PERB Decision Regarding Employer’s Unilateral Termination of Past Practice



The Public Employment Relations Board (“PERB”) recently issued a decision holding that a work rule permitting employees to listen to personal electronic devices and radios at their work stations constituted a term and condition of employment and so could not be unilaterally changed by their public employer.  This memorandum summarizes the decision and provides guidance regarding best employer practices in response to the decision.

In State of New York (Department of Transportation), employees represented by the Civil Service Employees Association (“the CSEA”) had been allowed to play their radios during the day at their respective work stations.  In 2006, a CSEA-represented employee requested that the Department of Transportation (“the DOT”) eliminate this work rule as a reasonable accommodation for his hearing impairment because the noise interfered with his ability to work.  The DOT responded by implementing a rule permitting employees to continue to play their radios, but requiring that the volume not exceed a specified decibel level. 

This did not satisfy the employee, who filed a discrimination lawsuit.  The State and the employee reached a settlement in 2010 that required the DOT to prohibit the playing of radios at work.  The CSEA was not a party to this settlement agreement, and the DOT did not seek to negotiate with the CSEA before implementing it. The CSEA filed an improper practice charge alleging that the DOT had unilaterally terminated a mandatory past practice in violation of the Taylor Law’s duty to bargain.

PERB held that listening to music was a workplace benefit because it related to the comfort and convenience of the employees.  The decision was based, in part, on the fact that the DOT had failed to adequately show that its interests as the employer outweighed those of the employees in continuing to listen to music; e.g., the DOT did not present any evidence concerning the layout of the workplace, the work performed by employees, the amount and volume of sound created by other sources, the number of employees involved in the practice, or the number of other employees who may have complained about the music.  The DOT also failed to demonstrate that the music ban did not go beyond what was necessary to meet its managerial interests by, for example, considering less intrusive alternatives such as more aggressively enforcing the 2006 decibel limitation or requiring employees to use employer-supplied headphones. 

With regard to the interplay between an employer’s obligations pursuant to the Public Employees’ Fair Employment Act and the Americans with Disabilities Act (“the ADA”), PERB concluded that the ADA does not constitute a license for employers to act unilaterally in violation of the duty to negotiate.  In fact, the Equal Employment Opportunity Commission has expressly encouraged employers to engage labor organizations in developing an acceptable accommodation for represented employees.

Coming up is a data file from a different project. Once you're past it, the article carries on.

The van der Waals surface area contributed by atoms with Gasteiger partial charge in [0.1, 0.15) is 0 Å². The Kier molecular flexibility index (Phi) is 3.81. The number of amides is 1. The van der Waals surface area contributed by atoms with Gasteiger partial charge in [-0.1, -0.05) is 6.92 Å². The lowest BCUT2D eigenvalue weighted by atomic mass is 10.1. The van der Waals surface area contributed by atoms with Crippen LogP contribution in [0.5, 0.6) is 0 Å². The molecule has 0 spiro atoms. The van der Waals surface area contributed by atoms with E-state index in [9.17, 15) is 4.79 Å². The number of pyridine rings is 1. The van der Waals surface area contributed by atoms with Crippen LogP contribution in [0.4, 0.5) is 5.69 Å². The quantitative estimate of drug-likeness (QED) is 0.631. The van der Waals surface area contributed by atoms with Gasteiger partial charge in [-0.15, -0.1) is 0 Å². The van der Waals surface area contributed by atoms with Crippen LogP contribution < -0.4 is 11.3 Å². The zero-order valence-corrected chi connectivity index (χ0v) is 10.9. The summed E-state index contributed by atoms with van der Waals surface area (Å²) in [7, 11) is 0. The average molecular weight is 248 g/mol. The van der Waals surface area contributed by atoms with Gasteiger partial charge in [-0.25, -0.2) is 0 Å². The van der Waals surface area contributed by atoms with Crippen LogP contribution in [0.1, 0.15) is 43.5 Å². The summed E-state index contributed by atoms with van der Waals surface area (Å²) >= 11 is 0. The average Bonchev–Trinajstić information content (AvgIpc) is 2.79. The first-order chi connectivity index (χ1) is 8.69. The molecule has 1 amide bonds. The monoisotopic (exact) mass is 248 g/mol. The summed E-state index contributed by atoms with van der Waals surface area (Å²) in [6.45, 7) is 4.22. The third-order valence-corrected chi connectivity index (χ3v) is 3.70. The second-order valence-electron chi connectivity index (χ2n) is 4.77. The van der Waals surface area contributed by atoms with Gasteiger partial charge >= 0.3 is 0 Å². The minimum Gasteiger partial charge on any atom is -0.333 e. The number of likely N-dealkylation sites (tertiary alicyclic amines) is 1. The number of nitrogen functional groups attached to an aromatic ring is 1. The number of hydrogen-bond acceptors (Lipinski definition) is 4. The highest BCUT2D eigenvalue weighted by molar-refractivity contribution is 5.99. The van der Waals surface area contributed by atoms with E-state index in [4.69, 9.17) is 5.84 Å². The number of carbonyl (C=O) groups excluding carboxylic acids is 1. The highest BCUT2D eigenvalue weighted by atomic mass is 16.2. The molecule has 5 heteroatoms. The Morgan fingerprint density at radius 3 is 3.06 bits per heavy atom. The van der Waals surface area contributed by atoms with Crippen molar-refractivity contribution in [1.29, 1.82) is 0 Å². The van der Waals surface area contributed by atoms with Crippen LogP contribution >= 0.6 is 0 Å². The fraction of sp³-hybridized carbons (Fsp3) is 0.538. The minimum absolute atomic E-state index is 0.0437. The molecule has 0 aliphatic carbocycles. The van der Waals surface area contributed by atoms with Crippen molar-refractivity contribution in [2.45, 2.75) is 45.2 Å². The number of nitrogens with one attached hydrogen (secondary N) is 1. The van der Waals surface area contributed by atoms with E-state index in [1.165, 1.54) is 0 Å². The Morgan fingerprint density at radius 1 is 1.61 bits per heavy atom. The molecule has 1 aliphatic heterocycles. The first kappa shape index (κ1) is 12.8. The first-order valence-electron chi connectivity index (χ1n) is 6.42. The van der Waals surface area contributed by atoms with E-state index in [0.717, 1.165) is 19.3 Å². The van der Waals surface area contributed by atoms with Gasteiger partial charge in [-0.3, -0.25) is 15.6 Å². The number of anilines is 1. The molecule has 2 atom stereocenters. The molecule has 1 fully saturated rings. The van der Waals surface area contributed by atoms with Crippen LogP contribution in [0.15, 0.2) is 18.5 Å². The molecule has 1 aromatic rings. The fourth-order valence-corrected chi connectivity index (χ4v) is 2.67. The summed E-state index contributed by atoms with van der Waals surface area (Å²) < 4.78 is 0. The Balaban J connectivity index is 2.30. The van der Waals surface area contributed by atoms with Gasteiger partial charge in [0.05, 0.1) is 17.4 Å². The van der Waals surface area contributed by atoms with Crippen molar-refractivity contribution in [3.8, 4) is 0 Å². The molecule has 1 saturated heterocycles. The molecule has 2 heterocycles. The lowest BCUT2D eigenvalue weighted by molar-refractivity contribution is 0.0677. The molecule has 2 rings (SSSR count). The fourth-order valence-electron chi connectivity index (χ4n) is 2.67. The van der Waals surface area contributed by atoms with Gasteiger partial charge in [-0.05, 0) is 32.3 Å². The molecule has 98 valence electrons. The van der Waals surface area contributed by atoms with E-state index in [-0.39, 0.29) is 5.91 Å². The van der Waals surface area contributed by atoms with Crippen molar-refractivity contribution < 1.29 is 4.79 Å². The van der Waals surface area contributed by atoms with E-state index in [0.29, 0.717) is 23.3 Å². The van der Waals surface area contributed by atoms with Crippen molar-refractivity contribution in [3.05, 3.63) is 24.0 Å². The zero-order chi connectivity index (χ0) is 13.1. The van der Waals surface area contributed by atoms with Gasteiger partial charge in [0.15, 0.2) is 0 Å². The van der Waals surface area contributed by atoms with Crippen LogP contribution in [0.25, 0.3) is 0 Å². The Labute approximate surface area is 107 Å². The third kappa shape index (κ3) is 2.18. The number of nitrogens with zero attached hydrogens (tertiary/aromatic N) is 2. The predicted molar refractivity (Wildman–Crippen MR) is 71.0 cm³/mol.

Best Practices

Even though PERB limited its decision to the facts of the case, the decision provides guidance regarding when an employer can eliminate a work rule.  Employers should keep detailed documentation regarding relevant workplace practices.  If a union files an improper practice charge regarding a change in past practice, the employer must be prepared to present comprehensive and thorough evidence regarding the practice itself, the employer’s interest in altering or terminating it, efforts to accommodate affected employees, attempts to negotiate changes with the union(s) and other similar facts. 

If an employer has knowledge of a particular situation in the workplace that it does not want to continue, the employer should determine whether it constitutes a negotiable term and condition of employment that must be negotiated, or whether it has a legitimate factual and/or legal basis upon which to modify or eliminate it without negotiations.  If the employer allows an otherwise nonmandatory situation to continue, it may ripen into a binding, enforceable past practice, thereby limiting the employer’s ability to restrict or terminate the practice in the future. 

An employer must abide by its union-based bargaining obligations, even when entering into a settlement with a particular employee.  An employer should, in appropriate circumstances, be prepared to consult and sometimes even negotiate with the union regarding an employee’s requested accommodation or settlement of litigation with an individual employee to the extent that it impacts on other represented employees.  This obligation applies regardless of whether the employee is actually represented by the union in the lawsuit or pending claim.

Please contact us if you have any questions about this PERB decision and how it may affect your workplace rules and practices.


© Lamb & Barnosky, LLP 2013